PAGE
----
The most important thing a buyer or producer is thinking is: who is this story about and why should I care? Most pitch documents I read make the mistake of leading with ‘this is a world where…’, when they should be leading with ’this is a story about…’. The strongest pitches almost always follow that up with a character. In short, pitch a really strong, specific and crisply shaped lead character — working inside out, build the show around that character. Everything built around a compelling character (with a fully realized and articulated character shape or arc) is window dressing. It’s make believe and can be almost anything you want it to be. Space opera. Dystopian near-future sic-fi. Legal drama. Crime thriller. Comedy. Reality show. Documentary. The rule of thumb I look for is if you strip away everything down to character and there’s still a great show, then you’re in good shape. Speaking of shape, I use that word a lot. Character shape is a little bit different from character arc, because character shape can contain ups, downs, retreads and spirals. The best characters fold in on themselves many times over — Don Draper, Nurse Jackie, Walter White. But they each have very crisp character arcs — where they start, where they end. The shape of that is everything that happens in between. Articulating the shape and arc up front is really crucial. Once you’ve set up your lead or leads, build other characters around them and the show starts to take shape. Not only story wise, but tonally — and if there’s a mythology, then the rules of that mythology begins to crystallize in ways that feel organic to the characters and the relationship dynamics that are going to drive them.
3. Series Engine
What is going to drive the plot of the show? What is the sandbox that is going to give your characters something to do, and where their agendas, anxieties, insecurities and relationships get to play out? Is it enough to get us into season four? Ask yourself the tough question: is my series a TV show or is it a movie? Is it a novel? Is it a play? Is it all those things? Work at this until you have a sense of what this is, and be real honest with yourself — because whoever you’re pitching to is going to be wondering the same thing, if it’s not clear. But don’t feel obligated to crack every season of your show and outline it all in this document. Focus on the first season’s broad narrative touchstones, what launches us into the show, where are we midseason, and how does the first season end? How does it take us into season two?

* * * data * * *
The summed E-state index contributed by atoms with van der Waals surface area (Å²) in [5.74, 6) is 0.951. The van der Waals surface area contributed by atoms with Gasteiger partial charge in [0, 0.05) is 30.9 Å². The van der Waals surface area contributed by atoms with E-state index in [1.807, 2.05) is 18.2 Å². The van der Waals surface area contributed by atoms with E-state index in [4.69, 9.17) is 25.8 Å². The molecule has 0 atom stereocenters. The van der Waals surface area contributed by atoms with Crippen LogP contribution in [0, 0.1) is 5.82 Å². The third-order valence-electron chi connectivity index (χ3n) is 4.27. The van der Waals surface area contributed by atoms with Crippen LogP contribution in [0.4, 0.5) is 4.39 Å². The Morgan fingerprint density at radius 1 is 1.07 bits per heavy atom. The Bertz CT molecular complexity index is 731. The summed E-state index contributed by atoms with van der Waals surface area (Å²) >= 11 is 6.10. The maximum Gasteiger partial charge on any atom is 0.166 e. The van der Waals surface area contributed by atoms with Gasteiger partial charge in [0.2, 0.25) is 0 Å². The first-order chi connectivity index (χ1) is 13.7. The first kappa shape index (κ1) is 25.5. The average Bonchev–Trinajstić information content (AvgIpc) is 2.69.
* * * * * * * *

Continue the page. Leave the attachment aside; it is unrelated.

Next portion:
4. The Pilot
Pretty simple. Summarize in a page or two what the first episode will be. Not everyone is going to have time to get to your script right away, if you have one. Either way, it’s a quick way for the reader to get a sense of how the series is set-up. Again, broad narrative beats (again, focus on character). Often, a really strong approach is leading with the teaser.
5. The Big Why
The most important thing to articulate is why this story needs to be told by you, right now. Not your life story. But what are you trying to say with this project, to whom and about what? How are you going to impart your voice, sensibility and POV on this story to make it unique, specific and to help it stand out in the waterfall of noise? This is typically addressed in a Tone and Theme section of the pitch document, where you can dive into influences, references and wax a bit poetic about why this thing even exists. Ask yourself why you want this project out there. What is your objective? Is this meant as a sample of your work for a staffing position in a writer’s room? Is this a passion project you’ve been dying to make? Do you see a market opportunity? Be honest, because the person you’re pitching will see right through it if you’re not. Besides, whoever you’re pitching — they’re a lot like you. Working hard and dying to be inspired, excited and provoked to act and really sit up and take notice. They want to find you, but they also have to believe you. Ultimately, be yourself because they’re buying into you as well as the project, and what you’re all about is what’s going to allow your project to be as specific and singular as it can be.